Why We Get Paid Only If and When You Do
“How do you get paid?”
You may (or may not) be surprised to learn that this is one of the first questions we get asked at Trust Law Partners. And you can understand why. Clients experiencing the huge emotional and financial impact of being cut out of a will or trust see themselves rolling a big rock uphill in their effort to get back what they believe is rightfully theirs. They have an inkling of the time and legal expense involved. They realize that, in the area of estate litigation, most attorneys charge by the hour, and that legal fees can soar. They want to know—and have a right to know—if the payoff will be worth the tough journey ahead.
That’s why they’re pleasantly surprised to learn that Trust Law Partners works only on contingency. That means we don’t get paid unless and until our clients do. Plus, we charge no upfront fees.
That’s an attractive proposition for most prospective clients. But, before you shower us with praise let me explain the origins of that decision, starting with a little confession:
For years, instead of fighting for beneficiaries in will or trust contests, as I do now, I defended trustees being sued by beneficiaries. And I came to a startling realization. Since my clients had lots of money from the trust to pay our firm, and the other side usually has a lot less money, we could “beat them into submission” because we had the resources to outlast them.
Of course, on the flip side, trustees can also be wronged, and they have rights, too. I was well respected, good at what I did, and believed in what I was doing. Still, over time I became increasingly uneasy with the “blunt force” economics of the situation.
Here’s the reality. Attorneys are expensive and want to get paid whether you win or lose. Most are risk averse. Even so, they’re happy to take your money and give your case a go if they know they’re being compensated regardless of the outcome. They’ll even take long-shot cases hoping to get lucky but secure in the knowledge that they’ll get their money—either through upfront fees or regular by-the-hour billings. Whatever the circumstance, in effect they put all the risk on the client with no accountability on their part.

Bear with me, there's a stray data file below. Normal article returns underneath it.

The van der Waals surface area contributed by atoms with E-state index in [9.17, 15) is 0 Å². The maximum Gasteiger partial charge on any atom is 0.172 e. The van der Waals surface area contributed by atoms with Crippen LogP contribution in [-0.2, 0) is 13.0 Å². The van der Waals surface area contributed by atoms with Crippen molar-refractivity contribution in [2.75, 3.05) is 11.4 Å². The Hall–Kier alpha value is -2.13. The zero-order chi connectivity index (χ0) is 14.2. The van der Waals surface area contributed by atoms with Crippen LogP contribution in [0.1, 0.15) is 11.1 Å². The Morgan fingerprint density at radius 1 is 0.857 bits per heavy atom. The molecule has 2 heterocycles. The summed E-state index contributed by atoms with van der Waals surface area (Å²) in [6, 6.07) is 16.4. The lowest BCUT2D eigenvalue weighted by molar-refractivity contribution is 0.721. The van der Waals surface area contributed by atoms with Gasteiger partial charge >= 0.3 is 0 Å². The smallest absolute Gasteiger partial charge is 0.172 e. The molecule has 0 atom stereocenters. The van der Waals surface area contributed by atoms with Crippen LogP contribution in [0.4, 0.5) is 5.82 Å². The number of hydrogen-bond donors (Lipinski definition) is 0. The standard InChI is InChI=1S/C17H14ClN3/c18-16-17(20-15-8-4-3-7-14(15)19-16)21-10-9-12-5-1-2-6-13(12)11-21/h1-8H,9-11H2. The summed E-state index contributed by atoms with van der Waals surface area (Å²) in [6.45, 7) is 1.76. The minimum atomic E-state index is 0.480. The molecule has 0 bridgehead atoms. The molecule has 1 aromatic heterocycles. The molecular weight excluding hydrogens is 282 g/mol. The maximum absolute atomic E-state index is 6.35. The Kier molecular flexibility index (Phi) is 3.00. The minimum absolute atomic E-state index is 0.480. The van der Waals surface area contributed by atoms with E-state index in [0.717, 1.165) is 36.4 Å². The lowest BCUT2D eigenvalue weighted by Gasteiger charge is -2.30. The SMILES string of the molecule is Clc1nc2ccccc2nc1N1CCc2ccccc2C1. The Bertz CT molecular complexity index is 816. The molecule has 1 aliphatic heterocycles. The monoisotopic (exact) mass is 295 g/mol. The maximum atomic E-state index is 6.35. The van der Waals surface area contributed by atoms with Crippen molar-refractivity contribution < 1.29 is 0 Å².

Based on my previous experiences, my development as an attorney, and my genuine compassion for aggrieved families, when I started Trust Law Partners I wanted to make sure we did not work this way. Accordingly, one of our abiding principles is that we’re engaged in lawsuits with the same interest and risk level as our clients. Basically, that means if you don’t win we don’t get paid.
Before you start throwing roses at our feet for being noble, I should mention that we routinely turn down cases we do not think are winners. Furthermore, we have a well-defined process for analytically evaluating cases—one that carefully assesses risk versus reward so that we and the client can decide whether it’s worth going forward. Here’s how it works: After interviewing prospective clients and getting the key facts of their situation we review any documents they have to support their position. We may even request additional documents, such as deeds and witness statements, before giving our initial opinion.
If, after our evaluation, we determine we cannot win the case we will not take it on. The reason is simple—and only slightly selfish: we do not want to work for free; nor do we want clients to go through a drawn-out and probably stressful lawsuit if it isn’t worth the effort.
If their case is “good” and clients choose to retain us, we move quickly. We cover all ongoing costs—such as mediation, filing and messenger fees—as the case progresses. Then we get reimbursed for them at the end. Typically, we charge 35% of the total gross recovery if the case settles prior to filing a lawsuit. If the case does go to trial we charge 40% of the total gross recovery because of the added time and effort involved.
If you think about it, Trust Law Partners’ compensation structure is an equitable arrangement for us and for you.